If you store cut firewood, keep the wood away from the aspens and cover the pile with a waterproof tarp. Bury the edges of the tarp in soil to prevent any insect larvae from crawling out and reaching the aspens.
Aspens respond to forest fires by sprouting suckers in the new, open burn areas. If a fire has burned a stand of trees, sprouts from their underground root system appear soon after to refill the stands. Fire also removes any conifer species that have sprung up into the stand and threaten to shade out the aspens.
So while fire mitigation is an important part of living in this beautiful part of Colorado, wildfires are not necessarily a bad thing for aspens.
Alternatives to Plant Instead of Aspen Trees
If your property doesn’t have conditions that are best for aspens, but you want to approximate the feel of them, consider alternatives such as:
- American mountain-ash (Sorbus americana) flowers in spring and produces bunches of red berries. Deciduous leaves have bright fall color.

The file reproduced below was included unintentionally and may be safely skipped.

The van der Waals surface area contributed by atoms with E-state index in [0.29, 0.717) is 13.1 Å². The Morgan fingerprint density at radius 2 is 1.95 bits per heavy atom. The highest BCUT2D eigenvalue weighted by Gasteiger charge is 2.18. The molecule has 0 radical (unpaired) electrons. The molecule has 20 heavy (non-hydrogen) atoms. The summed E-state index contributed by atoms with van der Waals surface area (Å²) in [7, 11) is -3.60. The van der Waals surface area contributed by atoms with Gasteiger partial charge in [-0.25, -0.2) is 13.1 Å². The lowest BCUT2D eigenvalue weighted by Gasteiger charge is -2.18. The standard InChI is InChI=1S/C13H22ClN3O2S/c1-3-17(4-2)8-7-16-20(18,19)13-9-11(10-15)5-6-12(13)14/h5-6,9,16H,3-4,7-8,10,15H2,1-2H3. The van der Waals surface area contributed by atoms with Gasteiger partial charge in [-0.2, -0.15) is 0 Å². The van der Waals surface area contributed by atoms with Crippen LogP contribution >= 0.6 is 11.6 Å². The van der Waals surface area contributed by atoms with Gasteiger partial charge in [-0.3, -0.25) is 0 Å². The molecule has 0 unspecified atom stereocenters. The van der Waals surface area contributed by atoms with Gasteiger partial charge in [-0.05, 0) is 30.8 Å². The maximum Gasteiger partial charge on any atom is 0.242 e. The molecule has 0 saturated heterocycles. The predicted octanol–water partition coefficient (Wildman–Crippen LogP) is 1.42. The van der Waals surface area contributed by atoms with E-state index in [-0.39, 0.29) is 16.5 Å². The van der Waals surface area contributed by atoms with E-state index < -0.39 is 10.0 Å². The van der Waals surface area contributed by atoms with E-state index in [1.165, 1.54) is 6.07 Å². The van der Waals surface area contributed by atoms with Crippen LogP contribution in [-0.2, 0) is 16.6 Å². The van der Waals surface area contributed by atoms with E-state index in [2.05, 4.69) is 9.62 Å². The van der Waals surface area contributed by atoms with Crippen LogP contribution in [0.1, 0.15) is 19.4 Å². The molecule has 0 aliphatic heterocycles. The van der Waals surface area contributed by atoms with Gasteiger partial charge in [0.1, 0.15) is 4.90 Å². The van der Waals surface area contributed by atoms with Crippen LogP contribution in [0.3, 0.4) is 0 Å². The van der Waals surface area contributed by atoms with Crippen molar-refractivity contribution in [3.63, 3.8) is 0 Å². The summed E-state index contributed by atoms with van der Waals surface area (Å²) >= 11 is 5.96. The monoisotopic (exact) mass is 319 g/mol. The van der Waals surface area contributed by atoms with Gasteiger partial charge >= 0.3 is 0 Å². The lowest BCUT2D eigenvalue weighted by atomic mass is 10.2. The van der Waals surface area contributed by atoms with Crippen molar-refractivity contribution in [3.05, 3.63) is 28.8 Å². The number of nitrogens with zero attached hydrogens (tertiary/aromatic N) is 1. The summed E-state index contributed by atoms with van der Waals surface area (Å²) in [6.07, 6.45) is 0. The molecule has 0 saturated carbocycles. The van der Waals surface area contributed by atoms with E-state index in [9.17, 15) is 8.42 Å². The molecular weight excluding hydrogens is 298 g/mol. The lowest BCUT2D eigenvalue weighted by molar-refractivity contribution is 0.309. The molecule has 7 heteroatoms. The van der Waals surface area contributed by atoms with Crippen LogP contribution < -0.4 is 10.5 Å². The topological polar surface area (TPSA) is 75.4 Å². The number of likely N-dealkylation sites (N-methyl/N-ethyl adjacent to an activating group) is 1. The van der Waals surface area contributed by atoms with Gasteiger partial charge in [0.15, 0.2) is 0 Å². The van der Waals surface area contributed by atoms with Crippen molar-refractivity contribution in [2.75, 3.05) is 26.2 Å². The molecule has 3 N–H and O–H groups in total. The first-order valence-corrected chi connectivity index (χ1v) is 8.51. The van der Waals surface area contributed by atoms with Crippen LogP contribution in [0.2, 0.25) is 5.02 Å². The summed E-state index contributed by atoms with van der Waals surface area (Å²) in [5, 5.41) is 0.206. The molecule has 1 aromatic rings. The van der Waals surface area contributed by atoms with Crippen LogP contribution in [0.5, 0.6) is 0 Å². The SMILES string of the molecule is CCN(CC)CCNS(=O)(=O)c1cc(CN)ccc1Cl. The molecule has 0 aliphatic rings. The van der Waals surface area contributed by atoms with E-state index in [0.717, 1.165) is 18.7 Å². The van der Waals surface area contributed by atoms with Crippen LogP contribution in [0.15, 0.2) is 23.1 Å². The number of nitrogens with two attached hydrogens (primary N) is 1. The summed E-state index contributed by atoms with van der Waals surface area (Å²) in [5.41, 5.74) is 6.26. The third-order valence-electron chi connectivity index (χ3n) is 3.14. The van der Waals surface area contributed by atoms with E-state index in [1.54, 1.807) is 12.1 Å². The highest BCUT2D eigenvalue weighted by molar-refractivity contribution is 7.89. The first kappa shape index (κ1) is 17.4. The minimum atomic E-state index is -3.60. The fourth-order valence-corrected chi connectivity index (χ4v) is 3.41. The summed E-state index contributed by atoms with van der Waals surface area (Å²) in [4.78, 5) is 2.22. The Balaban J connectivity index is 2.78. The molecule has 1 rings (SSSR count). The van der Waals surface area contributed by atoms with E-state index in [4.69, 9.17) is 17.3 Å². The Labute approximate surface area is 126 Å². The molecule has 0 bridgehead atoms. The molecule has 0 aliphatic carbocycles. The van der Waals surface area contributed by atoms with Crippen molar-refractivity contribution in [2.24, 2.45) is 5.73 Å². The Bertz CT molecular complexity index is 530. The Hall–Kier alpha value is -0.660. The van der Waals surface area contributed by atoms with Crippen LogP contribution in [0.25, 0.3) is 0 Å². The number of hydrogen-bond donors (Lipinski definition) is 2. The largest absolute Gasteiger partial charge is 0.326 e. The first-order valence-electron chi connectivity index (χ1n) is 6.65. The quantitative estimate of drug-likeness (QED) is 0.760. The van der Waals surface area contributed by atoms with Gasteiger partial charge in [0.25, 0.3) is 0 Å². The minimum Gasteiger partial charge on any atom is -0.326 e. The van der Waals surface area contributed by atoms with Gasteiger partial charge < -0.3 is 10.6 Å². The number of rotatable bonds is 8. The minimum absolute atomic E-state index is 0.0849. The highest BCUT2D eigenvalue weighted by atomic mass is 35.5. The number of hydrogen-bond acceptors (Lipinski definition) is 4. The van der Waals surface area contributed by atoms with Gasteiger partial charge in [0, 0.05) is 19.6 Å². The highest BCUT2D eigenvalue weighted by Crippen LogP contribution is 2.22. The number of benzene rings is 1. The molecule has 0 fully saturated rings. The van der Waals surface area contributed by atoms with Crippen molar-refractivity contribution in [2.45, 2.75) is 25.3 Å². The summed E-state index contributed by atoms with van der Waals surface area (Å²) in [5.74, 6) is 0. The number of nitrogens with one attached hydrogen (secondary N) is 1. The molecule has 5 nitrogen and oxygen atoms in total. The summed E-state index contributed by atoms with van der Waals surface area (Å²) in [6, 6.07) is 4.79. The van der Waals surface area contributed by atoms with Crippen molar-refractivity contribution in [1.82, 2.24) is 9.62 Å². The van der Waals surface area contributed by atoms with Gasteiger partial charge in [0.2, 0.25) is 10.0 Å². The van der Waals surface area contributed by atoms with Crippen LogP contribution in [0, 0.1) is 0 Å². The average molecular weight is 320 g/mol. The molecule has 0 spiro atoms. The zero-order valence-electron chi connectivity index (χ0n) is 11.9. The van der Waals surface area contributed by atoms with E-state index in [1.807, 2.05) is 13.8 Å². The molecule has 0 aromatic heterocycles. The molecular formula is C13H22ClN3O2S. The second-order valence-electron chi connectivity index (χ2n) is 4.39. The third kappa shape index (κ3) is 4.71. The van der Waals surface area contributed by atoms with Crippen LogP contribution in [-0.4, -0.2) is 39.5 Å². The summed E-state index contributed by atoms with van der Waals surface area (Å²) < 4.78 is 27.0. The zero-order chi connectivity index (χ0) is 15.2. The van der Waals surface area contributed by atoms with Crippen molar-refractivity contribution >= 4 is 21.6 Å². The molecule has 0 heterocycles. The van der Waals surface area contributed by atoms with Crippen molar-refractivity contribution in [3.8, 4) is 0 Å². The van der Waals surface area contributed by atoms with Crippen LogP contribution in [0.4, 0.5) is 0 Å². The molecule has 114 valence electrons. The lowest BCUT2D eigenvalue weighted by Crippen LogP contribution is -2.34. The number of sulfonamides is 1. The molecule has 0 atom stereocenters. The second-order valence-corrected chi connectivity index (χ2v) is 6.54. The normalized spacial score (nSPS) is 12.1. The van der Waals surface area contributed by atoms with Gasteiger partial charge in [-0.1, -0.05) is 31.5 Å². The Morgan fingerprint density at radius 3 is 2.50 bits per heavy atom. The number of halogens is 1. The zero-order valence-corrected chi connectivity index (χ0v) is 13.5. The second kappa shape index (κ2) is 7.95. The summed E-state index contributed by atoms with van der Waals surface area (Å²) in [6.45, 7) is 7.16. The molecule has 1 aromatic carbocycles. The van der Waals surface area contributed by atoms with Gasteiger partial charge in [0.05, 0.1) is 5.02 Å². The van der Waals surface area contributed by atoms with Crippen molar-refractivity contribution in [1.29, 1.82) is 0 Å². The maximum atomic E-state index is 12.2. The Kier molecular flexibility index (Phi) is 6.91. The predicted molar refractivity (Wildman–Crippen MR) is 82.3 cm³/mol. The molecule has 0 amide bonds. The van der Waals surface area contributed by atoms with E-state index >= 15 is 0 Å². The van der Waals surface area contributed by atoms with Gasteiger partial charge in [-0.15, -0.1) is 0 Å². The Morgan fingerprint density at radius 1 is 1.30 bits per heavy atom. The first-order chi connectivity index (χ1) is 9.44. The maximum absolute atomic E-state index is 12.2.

- The Oakleaf Mountain ash (Sorbus x hybrida) flowers and produces berries, but has leaves reminiscent of an oak tree.
- Ash trees (Fraxinus sp.) have similar pinnate leaves to the sorbus, and smooth gray bark and fall color.
- River birch (Betula occidentalis) has smooth reddish bark and leaves similarly shaped to aspens, that turn gold in fall.
- Mountain Alder (Alnus tenuifolia) likes moist soil, has green leaves with a white underside, and smooth gray bark.
- Serviceberry (Amelanchier x grandiflora) has a similar look to an aspen and fits well in tight spots in the ornamental landscape.
Instead of aspens, plant these 7 tree alternatives for fall in Colorado.
Check with your local nursery to find out if these alternatives are suitable for your garden, and what their maintenance needs will be.
The Bottom Line
Aspens are beautiful trees that give the Rockies part of their character and appeal. However, in the Evergreen area and at lower elevations they’re prone to a range of problems that affect their appearance and health.
Maintaining the health of aspens in our area will likely require professional assistance from a Certified Arborist. If you’re concerned about your trees, please give us a call at 303-674-8733 or request an inspection.